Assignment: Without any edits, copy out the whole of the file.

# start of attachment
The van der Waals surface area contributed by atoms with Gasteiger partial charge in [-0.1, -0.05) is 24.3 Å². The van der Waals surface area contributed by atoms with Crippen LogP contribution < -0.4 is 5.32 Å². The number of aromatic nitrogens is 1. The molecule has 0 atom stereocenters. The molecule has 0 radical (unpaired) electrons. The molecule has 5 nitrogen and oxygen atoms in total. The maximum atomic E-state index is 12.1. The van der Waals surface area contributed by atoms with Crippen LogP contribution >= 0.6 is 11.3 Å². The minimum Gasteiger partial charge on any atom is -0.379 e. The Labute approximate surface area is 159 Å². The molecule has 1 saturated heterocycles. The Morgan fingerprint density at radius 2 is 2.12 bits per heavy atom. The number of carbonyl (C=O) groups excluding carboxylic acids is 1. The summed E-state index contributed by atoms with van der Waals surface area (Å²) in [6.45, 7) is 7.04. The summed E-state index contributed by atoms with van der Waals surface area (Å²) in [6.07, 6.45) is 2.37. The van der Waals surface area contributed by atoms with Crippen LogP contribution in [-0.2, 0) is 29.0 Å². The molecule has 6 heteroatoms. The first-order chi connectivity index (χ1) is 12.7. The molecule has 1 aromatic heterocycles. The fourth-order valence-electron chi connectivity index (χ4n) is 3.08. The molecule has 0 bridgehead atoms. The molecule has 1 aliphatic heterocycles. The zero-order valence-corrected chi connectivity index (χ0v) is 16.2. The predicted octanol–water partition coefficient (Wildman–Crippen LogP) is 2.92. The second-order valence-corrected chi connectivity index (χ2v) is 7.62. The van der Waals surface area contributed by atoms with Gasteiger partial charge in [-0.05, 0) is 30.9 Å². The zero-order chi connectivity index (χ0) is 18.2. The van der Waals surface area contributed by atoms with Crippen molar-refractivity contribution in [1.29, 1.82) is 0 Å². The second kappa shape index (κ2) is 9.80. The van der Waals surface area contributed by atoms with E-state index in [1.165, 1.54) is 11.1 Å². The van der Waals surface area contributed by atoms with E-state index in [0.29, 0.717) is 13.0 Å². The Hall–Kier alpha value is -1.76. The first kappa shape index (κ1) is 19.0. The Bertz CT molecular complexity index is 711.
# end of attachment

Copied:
The van der Waals surface area contributed by atoms with Gasteiger partial charge in [-0.1, -0.05) is 24.3 Å². The van der Waals surface area contributed by atoms with Crippen LogP contribution < -0.4 is 5.32 Å². The number of aromatic nitrogens is 1. The molecule has 0 atom stereocenters. The molecule has 0 radical (unpaired) electrons. The molecule has 5 nitrogen and oxygen atoms in total. The maximum atomic E-state index is 12.1. The van der Waals surface area contributed by atoms with Crippen LogP contribution >= 0.6 is 11.3 Å². The minimum Gasteiger partial charge on any atom is -0.379 e. The Labute approximate surface area is 159 Å². The molecule has 1 saturated heterocycles. The Morgan fingerprint density at radius 2 is 2.12 bits per heavy atom. The number of carbonyl (C=O) groups excluding carboxylic acids is 1. The summed E-state index contributed by atoms with van der Waals surface area (Å²) in [6.45, 7) is 7.04. The summed E-state index contributed by atoms with van der Waals surface area (Å²) in [6.07, 6.45) is 2.37. The van der Waals surface area contributed by atoms with Crippen LogP contribution in [-0.2, 0) is 29.0 Å². The molecule has 6 heteroatoms. The first-order chi connectivity index (χ1) is 12.7. The molecule has 1 aromatic heterocycles. The fourth-order valence-electron chi connectivity index (χ4n) is 3.08. The molecule has 0 bridgehead atoms. The molecule has 1 aliphatic heterocycles. The zero-order valence-corrected chi connectivity index (χ0v) is 16.2. The predicted octanol–water partition coefficient (Wildman–Crippen LogP) is 2.92. The second-order valence-corrected chi connectivity index (χ2v) is 7.62. The van der Waals surface area contributed by atoms with Gasteiger partial charge in [-0.05, 0) is 30.9 Å². The zero-order chi connectivity index (χ0) is 18.2. The van der Waals surface area contributed by atoms with Crippen molar-refractivity contribution in [1.29, 1.82) is 0 Å². The second kappa shape index (κ2) is 9.80. The van der Waals surface area contributed by atoms with E-state index in [1.165, 1.54) is 11.1 Å². The van der Waals surface area contributed by atoms with E-state index in [0.29, 0.717) is 13.0 Å². The Hall–Kier alpha value is -1.76. The first kappa shape index (κ1) is 19.0. The Bertz CT molecular complexity index is 711.